The American Bankers Association Economic Advisory Committee predicts inflation will move closer to historical norms as supply chain challenges ease; it will still remain relatively high for the entire year, however.
Committee Chair Ellen Zentner, managing director and chief U.S. economist at Morgan Stanley, described the economic outlook on Thursday during a virtual press conference. The Committee projects inventory accumulation will increase from down nearly $70 billion in 2021 to up approximately $90 billion this year and next, allowing inflation to slow from its current 6.7 percent clip. The Advisory Committee’s inflation outlook was more optimistic than Fed Chair Jerome Powell’s comments earlier this week: As reported by the Associated Press, he said Tuesday that high inflation could make it harder to fully restore the job market. Powell said the Fed is willing to raise interest rates faster than it currently plans to, if needed, to stem rising prices.
The Economic Advisory Committee, which consists of 16 chief economists from North America’s largest banks, also expects U.S. economic growth will slow in 2022 compared to last year’s rapid expansion but still remain above long-term potential. Despite ongoing consumer worries over the omicron Covid-19 variant and the likelihood of future variants emerging, Zentner noted the economy is showing more resilience as more Americans become vaccinated. This outlook has driven increases in consumer spending.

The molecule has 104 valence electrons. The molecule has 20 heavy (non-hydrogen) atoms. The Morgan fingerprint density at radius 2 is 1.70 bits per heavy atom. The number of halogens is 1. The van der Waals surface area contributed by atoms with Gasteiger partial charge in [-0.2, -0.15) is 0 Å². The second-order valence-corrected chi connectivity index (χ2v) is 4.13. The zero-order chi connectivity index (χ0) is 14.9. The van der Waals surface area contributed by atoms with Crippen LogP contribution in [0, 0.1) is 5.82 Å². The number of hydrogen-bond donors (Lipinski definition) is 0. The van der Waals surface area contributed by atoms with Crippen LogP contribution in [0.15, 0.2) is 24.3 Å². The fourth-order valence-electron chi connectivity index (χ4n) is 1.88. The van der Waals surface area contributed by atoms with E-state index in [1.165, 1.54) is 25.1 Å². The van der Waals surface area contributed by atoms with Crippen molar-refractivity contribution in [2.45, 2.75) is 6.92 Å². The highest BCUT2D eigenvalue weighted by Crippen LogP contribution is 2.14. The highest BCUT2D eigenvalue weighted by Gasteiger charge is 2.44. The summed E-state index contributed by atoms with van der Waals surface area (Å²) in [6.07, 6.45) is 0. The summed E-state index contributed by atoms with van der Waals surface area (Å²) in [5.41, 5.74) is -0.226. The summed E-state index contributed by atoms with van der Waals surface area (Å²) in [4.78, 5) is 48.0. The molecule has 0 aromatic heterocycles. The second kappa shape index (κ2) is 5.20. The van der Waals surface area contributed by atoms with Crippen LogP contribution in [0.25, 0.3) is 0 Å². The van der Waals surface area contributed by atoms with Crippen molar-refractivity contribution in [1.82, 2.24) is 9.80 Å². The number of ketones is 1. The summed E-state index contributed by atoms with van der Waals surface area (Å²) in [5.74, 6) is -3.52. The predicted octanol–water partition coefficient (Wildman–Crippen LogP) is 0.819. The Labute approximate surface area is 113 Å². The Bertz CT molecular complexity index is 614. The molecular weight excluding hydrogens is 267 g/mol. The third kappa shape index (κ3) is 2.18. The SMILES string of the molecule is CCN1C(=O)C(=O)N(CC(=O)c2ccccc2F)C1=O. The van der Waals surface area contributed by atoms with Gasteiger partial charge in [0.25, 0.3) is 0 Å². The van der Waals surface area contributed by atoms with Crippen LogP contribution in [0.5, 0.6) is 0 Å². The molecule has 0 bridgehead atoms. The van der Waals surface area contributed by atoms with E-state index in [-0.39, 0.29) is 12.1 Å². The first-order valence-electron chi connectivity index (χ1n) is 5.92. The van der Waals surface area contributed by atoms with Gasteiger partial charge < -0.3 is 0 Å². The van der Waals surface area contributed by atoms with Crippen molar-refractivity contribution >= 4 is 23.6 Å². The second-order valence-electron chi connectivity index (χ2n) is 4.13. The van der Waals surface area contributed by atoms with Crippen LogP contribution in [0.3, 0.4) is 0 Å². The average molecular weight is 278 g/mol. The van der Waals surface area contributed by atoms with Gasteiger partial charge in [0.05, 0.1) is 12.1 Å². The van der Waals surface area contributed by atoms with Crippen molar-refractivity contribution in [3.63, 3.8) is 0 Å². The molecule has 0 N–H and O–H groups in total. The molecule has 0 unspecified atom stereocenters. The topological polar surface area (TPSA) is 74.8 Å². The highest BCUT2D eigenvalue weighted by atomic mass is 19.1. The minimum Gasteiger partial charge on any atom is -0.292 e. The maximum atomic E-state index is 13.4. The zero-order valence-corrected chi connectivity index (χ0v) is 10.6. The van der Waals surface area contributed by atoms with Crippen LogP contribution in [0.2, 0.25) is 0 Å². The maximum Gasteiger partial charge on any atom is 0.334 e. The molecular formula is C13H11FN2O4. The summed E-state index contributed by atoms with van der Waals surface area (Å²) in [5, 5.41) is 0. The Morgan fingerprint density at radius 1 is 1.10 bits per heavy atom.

“We do see bright skies on the other side of [omicron],” she added.
As the economy nears full employment, the Economic Advisory Committee supports the Fed ending its massive Covid-19-era policy accommodation. The Federal Reserve Open Market Committee late last year opted to reduce its monthly Treasury holdings to $60 billion this month, a drop of $30 billion, before eventually ending that additional support by late winter or early spring and hiking interest rates three times this year. The Economic Advisory Committee is also calling for the Fed to reduce its balance sheet, which they expect will occur in the middle part of this year.
Zentner said home prices are expected to significantly slow but remain higher than historical averages as mortgage rates are historically low, housing stock is limited, and household income remains resilient. Still, the Committee is concerned that the failure to pass President Joe Biden’s Build Back Better proposal and the expiration of the child tax credit will dampen spending for lower-income households.